When the JOBS Act was enacted in spring 2012 and directed the SEC to develop within a short time frame the securities rules to lift the general solicitation ban and enable companies to generally advertise for funding, and to enable equity crowdfunding, it was everyone’s thought–including mine– that raising money would become more facile and less expensive. So far, time has proven this wrong, and Rule 506(c) is not a panacea for early stage or emerging growth companies.
The SEC currently requires companies and their principals to pre-file a Form D with the SEC 15 days prior to making a general solicitation, file offering materials, and file an amended Form D post-sale. Failure to comply will result in a one year ban from fundraising. Many entrepreneurs aren’t even aware that they can’t mention the prospective investment to someone they don’t know without tripping this part of the law. Furthermore, all investors must be “accredited investors”, and the companies must make “reasonable steps” to ensure that. Thus, investors must divulge net worth or net income to the company, and if they’re reluctant to do so, either they can enlist a third party service company (there are a few, including Seed Invest) to receive the information and so inform the company, or else not invest in the company.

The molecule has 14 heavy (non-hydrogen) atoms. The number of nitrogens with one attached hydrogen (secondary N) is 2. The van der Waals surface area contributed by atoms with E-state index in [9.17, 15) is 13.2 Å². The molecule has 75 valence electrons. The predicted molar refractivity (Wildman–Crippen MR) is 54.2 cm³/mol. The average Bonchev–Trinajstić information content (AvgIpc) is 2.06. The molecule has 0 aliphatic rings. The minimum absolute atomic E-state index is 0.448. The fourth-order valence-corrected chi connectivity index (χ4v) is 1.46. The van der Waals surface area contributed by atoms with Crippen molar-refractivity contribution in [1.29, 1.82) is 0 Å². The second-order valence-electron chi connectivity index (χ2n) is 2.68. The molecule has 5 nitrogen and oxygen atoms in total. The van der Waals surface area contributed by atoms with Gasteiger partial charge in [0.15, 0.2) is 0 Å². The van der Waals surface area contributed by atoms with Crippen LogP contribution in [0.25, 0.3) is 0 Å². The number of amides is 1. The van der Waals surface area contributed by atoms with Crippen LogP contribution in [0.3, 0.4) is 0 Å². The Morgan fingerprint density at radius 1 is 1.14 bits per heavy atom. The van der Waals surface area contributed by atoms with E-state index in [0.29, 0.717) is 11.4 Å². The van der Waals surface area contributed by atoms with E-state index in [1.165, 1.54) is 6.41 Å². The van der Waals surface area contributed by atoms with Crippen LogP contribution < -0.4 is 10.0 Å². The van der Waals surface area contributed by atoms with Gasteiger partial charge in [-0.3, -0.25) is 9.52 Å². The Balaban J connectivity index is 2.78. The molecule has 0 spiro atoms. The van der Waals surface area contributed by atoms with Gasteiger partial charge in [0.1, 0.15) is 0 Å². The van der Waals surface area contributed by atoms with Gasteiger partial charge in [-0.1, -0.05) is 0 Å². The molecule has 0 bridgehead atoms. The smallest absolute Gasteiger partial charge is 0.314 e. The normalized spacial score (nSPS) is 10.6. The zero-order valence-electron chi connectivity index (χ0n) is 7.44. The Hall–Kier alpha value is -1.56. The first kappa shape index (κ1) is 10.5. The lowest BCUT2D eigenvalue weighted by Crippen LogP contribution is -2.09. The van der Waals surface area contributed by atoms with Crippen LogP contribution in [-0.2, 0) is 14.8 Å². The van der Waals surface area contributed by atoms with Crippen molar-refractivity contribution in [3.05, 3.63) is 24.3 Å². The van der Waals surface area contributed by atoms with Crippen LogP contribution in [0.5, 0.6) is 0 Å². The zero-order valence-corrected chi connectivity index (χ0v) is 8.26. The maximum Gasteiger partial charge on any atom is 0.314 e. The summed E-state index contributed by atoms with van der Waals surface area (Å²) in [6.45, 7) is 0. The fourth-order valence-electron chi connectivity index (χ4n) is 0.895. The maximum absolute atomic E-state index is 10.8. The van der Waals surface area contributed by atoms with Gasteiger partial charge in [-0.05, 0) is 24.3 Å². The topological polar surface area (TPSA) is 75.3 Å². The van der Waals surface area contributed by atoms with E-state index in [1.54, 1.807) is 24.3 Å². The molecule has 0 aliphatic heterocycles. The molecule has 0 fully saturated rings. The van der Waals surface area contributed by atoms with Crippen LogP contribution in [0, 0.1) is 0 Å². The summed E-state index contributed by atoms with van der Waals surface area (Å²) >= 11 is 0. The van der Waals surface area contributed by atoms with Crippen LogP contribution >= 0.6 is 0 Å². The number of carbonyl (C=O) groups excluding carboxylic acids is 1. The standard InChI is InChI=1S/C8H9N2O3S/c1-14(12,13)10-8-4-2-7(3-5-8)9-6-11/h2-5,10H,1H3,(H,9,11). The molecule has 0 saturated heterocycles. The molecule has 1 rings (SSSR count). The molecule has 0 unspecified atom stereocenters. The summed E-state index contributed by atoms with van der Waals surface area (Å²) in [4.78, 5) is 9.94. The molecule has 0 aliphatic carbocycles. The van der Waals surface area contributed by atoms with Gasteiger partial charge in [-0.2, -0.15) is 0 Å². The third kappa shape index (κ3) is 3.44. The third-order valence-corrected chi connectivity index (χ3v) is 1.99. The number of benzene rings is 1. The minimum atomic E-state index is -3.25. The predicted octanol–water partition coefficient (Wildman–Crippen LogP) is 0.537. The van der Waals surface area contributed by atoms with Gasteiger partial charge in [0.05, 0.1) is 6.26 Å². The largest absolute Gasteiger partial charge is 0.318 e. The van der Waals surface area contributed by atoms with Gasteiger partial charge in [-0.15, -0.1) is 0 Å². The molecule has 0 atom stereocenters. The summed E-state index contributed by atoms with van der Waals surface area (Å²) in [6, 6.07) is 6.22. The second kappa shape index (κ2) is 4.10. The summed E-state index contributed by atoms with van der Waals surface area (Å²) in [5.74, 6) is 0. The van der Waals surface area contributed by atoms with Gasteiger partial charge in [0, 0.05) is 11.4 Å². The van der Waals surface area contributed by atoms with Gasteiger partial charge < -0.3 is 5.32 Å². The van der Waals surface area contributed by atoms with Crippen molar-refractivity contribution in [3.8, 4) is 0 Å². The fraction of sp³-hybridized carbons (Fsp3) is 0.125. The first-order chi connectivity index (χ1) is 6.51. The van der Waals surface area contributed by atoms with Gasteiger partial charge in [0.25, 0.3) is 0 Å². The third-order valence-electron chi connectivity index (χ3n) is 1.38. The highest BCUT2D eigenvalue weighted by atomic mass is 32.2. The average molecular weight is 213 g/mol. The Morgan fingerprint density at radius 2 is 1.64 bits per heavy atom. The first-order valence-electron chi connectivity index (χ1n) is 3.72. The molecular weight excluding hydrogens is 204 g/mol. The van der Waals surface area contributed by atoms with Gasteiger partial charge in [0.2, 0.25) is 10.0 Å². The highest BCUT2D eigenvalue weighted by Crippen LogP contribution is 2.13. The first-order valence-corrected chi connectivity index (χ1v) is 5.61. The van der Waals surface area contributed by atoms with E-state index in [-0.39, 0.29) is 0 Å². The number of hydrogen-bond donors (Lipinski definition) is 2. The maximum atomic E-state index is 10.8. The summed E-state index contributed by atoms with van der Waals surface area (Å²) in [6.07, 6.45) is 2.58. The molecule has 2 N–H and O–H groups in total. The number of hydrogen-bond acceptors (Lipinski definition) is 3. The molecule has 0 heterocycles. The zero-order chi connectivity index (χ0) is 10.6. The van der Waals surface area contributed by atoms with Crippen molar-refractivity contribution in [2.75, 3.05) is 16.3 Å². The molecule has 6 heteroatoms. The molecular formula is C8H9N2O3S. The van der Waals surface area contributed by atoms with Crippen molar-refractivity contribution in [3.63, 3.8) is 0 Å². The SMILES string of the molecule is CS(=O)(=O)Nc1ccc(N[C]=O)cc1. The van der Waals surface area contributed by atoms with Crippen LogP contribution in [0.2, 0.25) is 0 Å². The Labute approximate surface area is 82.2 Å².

In these closing days of 2013, nearly two years after the JOBS Act was enacted– halcyon days—I think most companies using Regulation D, an exemption from registration of securities, will continue to rely on Rule 506(b), which does not permit general solicitations but is easier at this point. Obviously, they have to rely on pre-existing relationships with accredited investors, or rely on a broker-dealers to establish such relationships, but they have less filing expenses, and will avoid the problems that will arise when and if the new investors are unwilling to divulge their personal financial information.